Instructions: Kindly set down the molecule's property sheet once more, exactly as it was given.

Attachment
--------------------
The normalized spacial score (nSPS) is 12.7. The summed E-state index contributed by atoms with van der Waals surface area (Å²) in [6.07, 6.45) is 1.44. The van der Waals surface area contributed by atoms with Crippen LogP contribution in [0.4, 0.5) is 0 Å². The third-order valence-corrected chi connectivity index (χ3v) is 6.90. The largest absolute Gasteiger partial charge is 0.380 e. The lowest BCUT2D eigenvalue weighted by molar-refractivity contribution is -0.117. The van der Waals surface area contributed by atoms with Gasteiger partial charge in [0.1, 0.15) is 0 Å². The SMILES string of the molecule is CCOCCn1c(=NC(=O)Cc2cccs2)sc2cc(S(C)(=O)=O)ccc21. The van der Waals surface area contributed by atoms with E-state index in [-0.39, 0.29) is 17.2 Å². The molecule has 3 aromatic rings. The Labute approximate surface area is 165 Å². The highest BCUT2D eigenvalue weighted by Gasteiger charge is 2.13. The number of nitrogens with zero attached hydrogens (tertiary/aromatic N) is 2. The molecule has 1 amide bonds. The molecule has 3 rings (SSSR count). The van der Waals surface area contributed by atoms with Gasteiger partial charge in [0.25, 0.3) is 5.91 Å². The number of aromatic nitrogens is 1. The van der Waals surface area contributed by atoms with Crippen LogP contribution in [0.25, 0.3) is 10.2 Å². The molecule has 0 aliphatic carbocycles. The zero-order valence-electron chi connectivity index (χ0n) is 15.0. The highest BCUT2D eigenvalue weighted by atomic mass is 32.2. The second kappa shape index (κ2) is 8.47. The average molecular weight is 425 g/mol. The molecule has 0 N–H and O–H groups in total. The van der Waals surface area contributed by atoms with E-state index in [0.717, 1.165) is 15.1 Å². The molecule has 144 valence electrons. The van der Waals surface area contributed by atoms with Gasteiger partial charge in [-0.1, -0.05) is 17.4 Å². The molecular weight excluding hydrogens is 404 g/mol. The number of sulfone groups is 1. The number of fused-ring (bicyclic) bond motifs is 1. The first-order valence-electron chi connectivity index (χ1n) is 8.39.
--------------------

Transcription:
The normalized spacial score (nSPS) is 12.7. The summed E-state index contributed by atoms with van der Waals surface area (Å²) in [6.07, 6.45) is 1.44. The van der Waals surface area contributed by atoms with Crippen LogP contribution in [0.4, 0.5) is 0 Å². The third-order valence-corrected chi connectivity index (χ3v) is 6.90. The largest absolute Gasteiger partial charge is 0.380 e. The lowest BCUT2D eigenvalue weighted by molar-refractivity contribution is -0.117. The van der Waals surface area contributed by atoms with Gasteiger partial charge in [0.1, 0.15) is 0 Å². The SMILES string of the molecule is CCOCCn1c(=NC(=O)Cc2cccs2)sc2cc(S(C)(=O)=O)ccc21. The van der Waals surface area contributed by atoms with E-state index in [-0.39, 0.29) is 17.2 Å². The molecule has 3 aromatic rings. The Labute approximate surface area is 165 Å². The highest BCUT2D eigenvalue weighted by Gasteiger charge is 2.13. The number of nitrogens with zero attached hydrogens (tertiary/aromatic N) is 2. The molecule has 1 amide bonds. The molecule has 3 rings (SSSR count). The van der Waals surface area contributed by atoms with Gasteiger partial charge in [0.25, 0.3) is 5.91 Å². The number of aromatic nitrogens is 1. The van der Waals surface area contributed by atoms with Crippen LogP contribution in [0.25, 0.3) is 10.2 Å². The molecule has 0 aliphatic carbocycles. The zero-order valence-electron chi connectivity index (χ0n) is 15.0. The highest BCUT2D eigenvalue weighted by atomic mass is 32.2. The second kappa shape index (κ2) is 8.47. The average molecular weight is 425 g/mol. The molecule has 0 N–H and O–H groups in total. The van der Waals surface area contributed by atoms with E-state index in [0.717, 1.165) is 15.1 Å². The molecule has 144 valence electrons. The van der Waals surface area contributed by atoms with Gasteiger partial charge in [-0.1, -0.05) is 17.4 Å². The molecular weight excluding hydrogens is 404 g/mol. The number of sulfone groups is 1. The number of fused-ring (bicyclic) bond motifs is 1. The first-order valence-electron chi connectivity index (χ1n) is 8.39.